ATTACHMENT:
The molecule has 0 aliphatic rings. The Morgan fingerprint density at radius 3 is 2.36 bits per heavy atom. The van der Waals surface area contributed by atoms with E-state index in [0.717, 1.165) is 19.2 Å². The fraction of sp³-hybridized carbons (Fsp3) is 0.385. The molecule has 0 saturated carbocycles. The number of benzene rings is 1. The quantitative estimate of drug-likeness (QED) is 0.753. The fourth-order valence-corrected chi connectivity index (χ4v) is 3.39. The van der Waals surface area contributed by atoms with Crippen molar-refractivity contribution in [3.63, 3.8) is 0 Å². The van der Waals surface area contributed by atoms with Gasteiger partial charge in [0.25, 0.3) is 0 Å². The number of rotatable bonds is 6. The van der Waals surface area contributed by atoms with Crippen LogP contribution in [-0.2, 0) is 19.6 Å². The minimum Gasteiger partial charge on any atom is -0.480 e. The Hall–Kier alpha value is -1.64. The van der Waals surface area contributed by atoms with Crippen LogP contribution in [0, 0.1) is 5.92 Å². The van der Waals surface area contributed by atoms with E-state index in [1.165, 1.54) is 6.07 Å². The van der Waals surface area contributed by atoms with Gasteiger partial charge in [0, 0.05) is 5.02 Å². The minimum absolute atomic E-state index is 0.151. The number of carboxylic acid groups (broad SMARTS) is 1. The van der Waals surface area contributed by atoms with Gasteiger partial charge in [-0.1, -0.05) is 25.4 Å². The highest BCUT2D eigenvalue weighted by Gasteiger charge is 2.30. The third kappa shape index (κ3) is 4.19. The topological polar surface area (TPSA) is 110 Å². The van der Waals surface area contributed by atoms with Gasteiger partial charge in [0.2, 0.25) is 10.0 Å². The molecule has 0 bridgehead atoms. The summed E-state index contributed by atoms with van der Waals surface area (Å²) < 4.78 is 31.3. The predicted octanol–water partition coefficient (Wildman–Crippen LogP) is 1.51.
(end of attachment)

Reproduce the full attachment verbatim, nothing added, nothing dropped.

The molecule has 0 aliphatic rings. The Morgan fingerprint density at radius 3 is 2.36 bits per heavy atom. The van der Waals surface area contributed by atoms with E-state index in [0.717, 1.165) is 19.2 Å². The fraction of sp³-hybridized carbons (Fsp3) is 0.385. The molecule has 0 saturated carbocycles. The number of benzene rings is 1. The quantitative estimate of drug-likeness (QED) is 0.753. The fourth-order valence-corrected chi connectivity index (χ4v) is 3.39. The van der Waals surface area contributed by atoms with Crippen molar-refractivity contribution in [3.63, 3.8) is 0 Å². The van der Waals surface area contributed by atoms with Gasteiger partial charge in [0.25, 0.3) is 0 Å². The number of rotatable bonds is 6. The van der Waals surface area contributed by atoms with Crippen LogP contribution in [-0.2, 0) is 19.6 Å². The minimum Gasteiger partial charge on any atom is -0.480 e. The Hall–Kier alpha value is -1.64. The van der Waals surface area contributed by atoms with Crippen LogP contribution in [0, 0.1) is 5.92 Å². The van der Waals surface area contributed by atoms with E-state index in [1.165, 1.54) is 6.07 Å². The van der Waals surface area contributed by atoms with Gasteiger partial charge in [0, 0.05) is 5.02 Å². The minimum absolute atomic E-state index is 0.151. The number of carboxylic acid groups (broad SMARTS) is 1. The van der Waals surface area contributed by atoms with Gasteiger partial charge in [-0.1, -0.05) is 25.4 Å². The highest BCUT2D eigenvalue weighted by Gasteiger charge is 2.30. The third kappa shape index (κ3) is 4.19. The topological polar surface area (TPSA) is 110 Å². The van der Waals surface area contributed by atoms with Gasteiger partial charge in [0.2, 0.25) is 10.0 Å². The molecule has 0 bridgehead atoms. The summed E-state index contributed by atoms with van der Waals surface area (Å²) < 4.78 is 31.3. The predicted octanol–water partition coefficient (Wildman–Crippen LogP) is 1.51.